No sooner had the Chepdji gone out of the door, than the Hanoum's slave came rushing in, crying: "Hanoum Effendi! Hanoum Effendi! Your husband has arrived from Egypt, and is anxiously awaiting you at the Konak." The Hanoum, in well-feigned excitement, gathered up her jewelry and, wishing the Cadi a thousand years of happiness, departed.

If you would kindly consent to keep them for me until my return, or if I never return to keep them as a token of my esteem, I will think of you with lifelong gratitude." The Hanoum then began displaying the rich jewelry. Just then the Chepdji entered, and bending low, said: "Oh master, your slave has come for his savings in order to proceed to his country."

"Ah, welcome," said the Cadi, "so you are going already!" and immediately ordered the treasurer to pay the five hundred piasters to the Chepdji. "You see," said the Cadi to the Hanoum, "what confidence the people have in me. This money I have held for some time without receipt or acknowledgment; but directly it is asked for it is paid."

Alas! what could the poor Chepdji do! He wept in impotent despair, as he counted the number of years he must yet work before beholding his loved ones. One day, while moving the dirt from the Konak of a wealthy Pasha, his soul uttered a sigh which reached the ears of the Hanoum, and from the window she asked him why he sighed so deeply.

The Cadi replied: "Thou hast done well, my son; the money will be kept and given to thee when required." The poor Chepdji, well satisfied, departed. He went to the Cadi, explained that he had changed his mind, that he was going to leave for his country immediately, and asked for his money. The Cadi called him a dog and ordered him to be whipped out of the place by his servants.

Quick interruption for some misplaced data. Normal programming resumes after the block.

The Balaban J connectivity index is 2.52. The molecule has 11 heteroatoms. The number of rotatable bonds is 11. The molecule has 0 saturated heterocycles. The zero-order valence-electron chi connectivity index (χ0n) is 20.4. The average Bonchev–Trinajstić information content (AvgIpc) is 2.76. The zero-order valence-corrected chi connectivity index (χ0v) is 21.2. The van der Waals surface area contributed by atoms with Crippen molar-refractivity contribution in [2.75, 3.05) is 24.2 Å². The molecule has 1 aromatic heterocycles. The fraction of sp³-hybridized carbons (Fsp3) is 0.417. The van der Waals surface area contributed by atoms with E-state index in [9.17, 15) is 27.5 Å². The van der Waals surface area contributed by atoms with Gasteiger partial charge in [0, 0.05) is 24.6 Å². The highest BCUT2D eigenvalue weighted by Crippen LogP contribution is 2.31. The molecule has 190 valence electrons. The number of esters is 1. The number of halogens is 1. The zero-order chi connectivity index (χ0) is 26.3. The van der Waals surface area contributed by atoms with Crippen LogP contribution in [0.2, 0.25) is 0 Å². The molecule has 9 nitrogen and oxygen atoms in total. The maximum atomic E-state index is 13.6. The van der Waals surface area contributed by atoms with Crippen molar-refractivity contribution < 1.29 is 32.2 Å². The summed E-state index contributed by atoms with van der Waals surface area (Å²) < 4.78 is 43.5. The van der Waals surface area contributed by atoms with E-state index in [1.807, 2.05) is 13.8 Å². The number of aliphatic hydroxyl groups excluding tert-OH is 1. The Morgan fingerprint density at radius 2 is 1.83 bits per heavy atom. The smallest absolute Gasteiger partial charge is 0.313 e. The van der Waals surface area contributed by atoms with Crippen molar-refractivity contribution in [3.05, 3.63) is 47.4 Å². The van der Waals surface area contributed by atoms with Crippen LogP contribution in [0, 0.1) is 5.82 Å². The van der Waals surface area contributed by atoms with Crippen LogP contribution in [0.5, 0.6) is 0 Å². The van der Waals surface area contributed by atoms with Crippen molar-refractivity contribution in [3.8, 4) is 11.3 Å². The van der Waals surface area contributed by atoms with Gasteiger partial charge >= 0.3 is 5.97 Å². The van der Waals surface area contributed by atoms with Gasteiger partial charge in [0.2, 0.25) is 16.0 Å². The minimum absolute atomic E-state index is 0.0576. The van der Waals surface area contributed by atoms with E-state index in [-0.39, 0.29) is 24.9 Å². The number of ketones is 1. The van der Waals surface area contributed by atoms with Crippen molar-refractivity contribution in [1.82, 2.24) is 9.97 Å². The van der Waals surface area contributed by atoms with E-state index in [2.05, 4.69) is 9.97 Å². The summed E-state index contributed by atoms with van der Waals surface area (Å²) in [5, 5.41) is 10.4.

It was, and still is, in some parts of Constantinople, the custom of the refuse-gatherer to go about the streets with a basket on his back, and a wooden shovel in his hand, calling out 'refuse removed. A certain Chepdji, plying his trade, had, in the course of five years of assiduous labor, amassed, to him, the no unimportant sum of five hundred piasters.

The Hanoum in the meantime gathered together a quantity of jewelry, to the value of several hundred pounds, and instructed her favorite and confidential slave to come with her to the Cadi and remain outside whilst she went in, directing her that when she saw the Chepdji come out and learned that he had gotten his money, to come in the Cadi's room hurriedly and say to her, "your husband has arrived from Egypt, and is waiting for you at the Konak."